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Bay of Plenty’s thriving aquaculture industry
Fifteen years ago, the Bay of Plenty had little more than a fledgling aquaculture industry, but it was a mine of untapped potential.
Recognising the growth opportunities, the original Bay of Connections Regional Aquaculture Organisation was established in 2010, following an ambitious aquaculture strategy developed the year before.
This signalled the Bay of Plenty putting its stake in the ground and committing to the development of the industry in the region, with a core focus on creating future opportunities and new jobs.
Since then, the region has grown significantly and is well on its way to becoming a world-class aquaculture centre, attracting top academic talent, established operations and numerous opportunities.
One of those original operations has continued to grow over the past decade, reaching a significant milestone this month with the expansion of Whakatōhea Mussels Ōpōtiki Ltd and the opening of its new processing facility.
The $37 million development is expected to create 230 jobs in Ōpōtiki by 2025 and was made possible thanks to the Provincial Growth Fund, which contributed $19m, and the support of Whakatōhea Mussels’ Shareholders.
The official opening was held on 2 July and was well attended by hundreds of people, including Winston Peters, Shane Jones and Tāmati Coffey among the key speakers.
Whakatōhea Mussels’ Chief Executive, Peter Vitasovich says the new mussel processing facility has been well received by industry leaders and the community alike.
“It was the foresight of elders on the Whakatōhea Māori Trust Board who recognised the opportunity in the Eastern Bay of Plenty to farm the sea.
“It’s taken a while but we have steadily developed the marine farming operation. The opening of this processing factory has been a major piece of the puzzle, turning our dream into a reality.”
Mr Vitasovich says regional funding has been a core component in accelerating business development of the aquaculture industry in the region.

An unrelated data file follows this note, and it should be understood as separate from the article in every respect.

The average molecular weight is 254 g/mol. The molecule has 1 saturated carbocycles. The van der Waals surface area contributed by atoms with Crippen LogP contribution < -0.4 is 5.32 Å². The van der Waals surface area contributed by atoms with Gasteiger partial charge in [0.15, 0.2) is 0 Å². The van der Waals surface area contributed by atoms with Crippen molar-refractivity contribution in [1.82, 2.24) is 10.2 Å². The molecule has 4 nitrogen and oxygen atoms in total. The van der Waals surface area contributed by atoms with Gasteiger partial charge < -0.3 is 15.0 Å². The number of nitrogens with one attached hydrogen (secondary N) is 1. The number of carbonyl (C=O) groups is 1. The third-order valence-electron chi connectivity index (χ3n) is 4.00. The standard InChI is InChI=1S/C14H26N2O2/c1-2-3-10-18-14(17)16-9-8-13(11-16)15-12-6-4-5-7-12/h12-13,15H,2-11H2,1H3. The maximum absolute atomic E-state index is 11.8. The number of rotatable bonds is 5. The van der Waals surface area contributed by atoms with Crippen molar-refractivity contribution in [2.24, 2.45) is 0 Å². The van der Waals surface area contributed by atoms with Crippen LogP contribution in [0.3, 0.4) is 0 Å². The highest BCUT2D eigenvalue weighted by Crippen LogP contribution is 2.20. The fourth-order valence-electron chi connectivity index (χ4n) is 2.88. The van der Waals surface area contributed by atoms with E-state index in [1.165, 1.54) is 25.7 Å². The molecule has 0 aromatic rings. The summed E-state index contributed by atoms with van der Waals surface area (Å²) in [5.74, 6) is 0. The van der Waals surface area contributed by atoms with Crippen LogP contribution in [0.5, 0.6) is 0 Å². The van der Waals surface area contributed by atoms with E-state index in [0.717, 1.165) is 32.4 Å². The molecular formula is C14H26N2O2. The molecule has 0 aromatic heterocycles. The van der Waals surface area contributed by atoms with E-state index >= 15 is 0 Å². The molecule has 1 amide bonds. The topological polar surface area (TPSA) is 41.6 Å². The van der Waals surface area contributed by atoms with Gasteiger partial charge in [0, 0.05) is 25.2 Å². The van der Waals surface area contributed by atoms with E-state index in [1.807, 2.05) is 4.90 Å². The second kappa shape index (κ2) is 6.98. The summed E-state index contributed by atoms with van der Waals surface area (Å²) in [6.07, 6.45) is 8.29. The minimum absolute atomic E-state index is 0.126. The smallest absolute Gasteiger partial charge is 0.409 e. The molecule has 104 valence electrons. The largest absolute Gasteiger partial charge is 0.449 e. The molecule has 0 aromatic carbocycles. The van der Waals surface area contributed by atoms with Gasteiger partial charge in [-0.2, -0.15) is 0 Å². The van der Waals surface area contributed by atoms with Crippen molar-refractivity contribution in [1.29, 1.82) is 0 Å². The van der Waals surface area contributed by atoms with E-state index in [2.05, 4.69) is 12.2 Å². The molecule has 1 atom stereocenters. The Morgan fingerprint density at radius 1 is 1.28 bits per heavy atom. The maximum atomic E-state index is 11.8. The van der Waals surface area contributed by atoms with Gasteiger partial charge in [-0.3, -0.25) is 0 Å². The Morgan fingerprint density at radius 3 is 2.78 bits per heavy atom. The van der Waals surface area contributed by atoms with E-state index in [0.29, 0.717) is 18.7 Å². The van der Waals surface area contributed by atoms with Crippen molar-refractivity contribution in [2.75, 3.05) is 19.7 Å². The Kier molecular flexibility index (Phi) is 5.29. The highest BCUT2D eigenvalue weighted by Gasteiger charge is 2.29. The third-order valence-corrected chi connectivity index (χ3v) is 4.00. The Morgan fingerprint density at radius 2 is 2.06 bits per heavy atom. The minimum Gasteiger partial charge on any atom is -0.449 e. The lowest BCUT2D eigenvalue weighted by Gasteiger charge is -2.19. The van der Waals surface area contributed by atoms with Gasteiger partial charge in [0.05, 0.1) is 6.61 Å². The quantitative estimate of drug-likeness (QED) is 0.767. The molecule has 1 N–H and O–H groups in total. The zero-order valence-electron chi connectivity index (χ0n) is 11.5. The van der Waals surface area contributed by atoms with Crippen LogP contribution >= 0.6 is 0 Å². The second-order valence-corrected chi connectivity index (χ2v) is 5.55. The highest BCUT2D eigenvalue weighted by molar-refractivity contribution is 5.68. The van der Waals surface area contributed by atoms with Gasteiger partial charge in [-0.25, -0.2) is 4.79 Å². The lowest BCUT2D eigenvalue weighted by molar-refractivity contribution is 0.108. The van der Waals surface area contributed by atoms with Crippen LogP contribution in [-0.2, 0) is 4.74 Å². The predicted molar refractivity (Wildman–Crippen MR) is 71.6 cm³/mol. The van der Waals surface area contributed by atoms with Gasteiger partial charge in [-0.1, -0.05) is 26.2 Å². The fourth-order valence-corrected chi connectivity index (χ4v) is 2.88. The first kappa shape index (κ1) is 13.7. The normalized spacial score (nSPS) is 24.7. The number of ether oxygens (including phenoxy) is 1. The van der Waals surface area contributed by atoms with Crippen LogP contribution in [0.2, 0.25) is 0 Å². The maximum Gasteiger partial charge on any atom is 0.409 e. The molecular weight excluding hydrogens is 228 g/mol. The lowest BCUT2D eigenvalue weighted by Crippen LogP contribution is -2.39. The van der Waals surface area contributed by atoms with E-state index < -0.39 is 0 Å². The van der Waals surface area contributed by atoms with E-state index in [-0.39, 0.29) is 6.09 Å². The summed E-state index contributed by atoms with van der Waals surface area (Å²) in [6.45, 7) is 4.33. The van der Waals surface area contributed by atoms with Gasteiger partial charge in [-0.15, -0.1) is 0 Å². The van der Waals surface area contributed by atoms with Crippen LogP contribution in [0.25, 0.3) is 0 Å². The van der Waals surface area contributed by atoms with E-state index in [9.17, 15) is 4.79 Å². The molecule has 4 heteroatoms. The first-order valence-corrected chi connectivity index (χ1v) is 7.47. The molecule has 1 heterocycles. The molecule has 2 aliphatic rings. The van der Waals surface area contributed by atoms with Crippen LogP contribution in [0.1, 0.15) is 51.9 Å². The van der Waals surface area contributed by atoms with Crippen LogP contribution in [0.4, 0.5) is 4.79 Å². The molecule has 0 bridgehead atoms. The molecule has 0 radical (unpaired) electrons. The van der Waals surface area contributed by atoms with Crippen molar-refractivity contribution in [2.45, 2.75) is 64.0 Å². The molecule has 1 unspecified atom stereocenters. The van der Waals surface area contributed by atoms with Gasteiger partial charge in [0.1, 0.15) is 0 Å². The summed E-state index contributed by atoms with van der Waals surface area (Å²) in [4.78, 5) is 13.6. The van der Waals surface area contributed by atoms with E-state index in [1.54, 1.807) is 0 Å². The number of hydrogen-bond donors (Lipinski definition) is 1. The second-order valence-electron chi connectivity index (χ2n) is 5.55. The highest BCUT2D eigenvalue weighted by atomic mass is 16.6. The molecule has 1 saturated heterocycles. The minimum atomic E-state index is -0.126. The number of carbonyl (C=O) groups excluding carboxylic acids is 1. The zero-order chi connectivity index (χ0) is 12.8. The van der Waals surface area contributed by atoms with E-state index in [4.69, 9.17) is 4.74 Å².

“The likes of the Provincial Growth Fund has enabled good partnerships between Iwi, community, industry and the Crown.
“Aquaculture presents significant opportunities for the whole region and we will continue to develop and innovate, create regular, sustainable jobs and, most importantly, build a thriving industry.”
Commercial production at the new facility is expected to begin in August and so far, 42 staff have been hired, with plans to recruit a further 66 this month.
While business opportunities rise on the aquaculture front, so too does the region’s academic prowess.
Last week, more than 400 scientists, iwi, environmental stakeholders, and Crown research institutes attended the New Zealand Marine Sciences Society conference hosted by the University of Waikato in Tauranga.
A host of new research papers and kaupapa were unveiled at the conference, including the discovery of a never-before-seen sea sponge off the coast of Tauranga that could help fight cancer.
The conference – the biggest aquaculture event the country has ever hosted - also explored the potential to create jobs and a high-value biotech industry in New Zealand, while continuing to protect our marine ecosystems from threats, including land runoff, pollutants, sea temperature rise, and ocean acidification.
Having the capacity and reputation to draw academic expertise from around the country for conferences like this further cements Bay of Plenty as a prominent aquaculture hub.
Thursday, July 15, 2021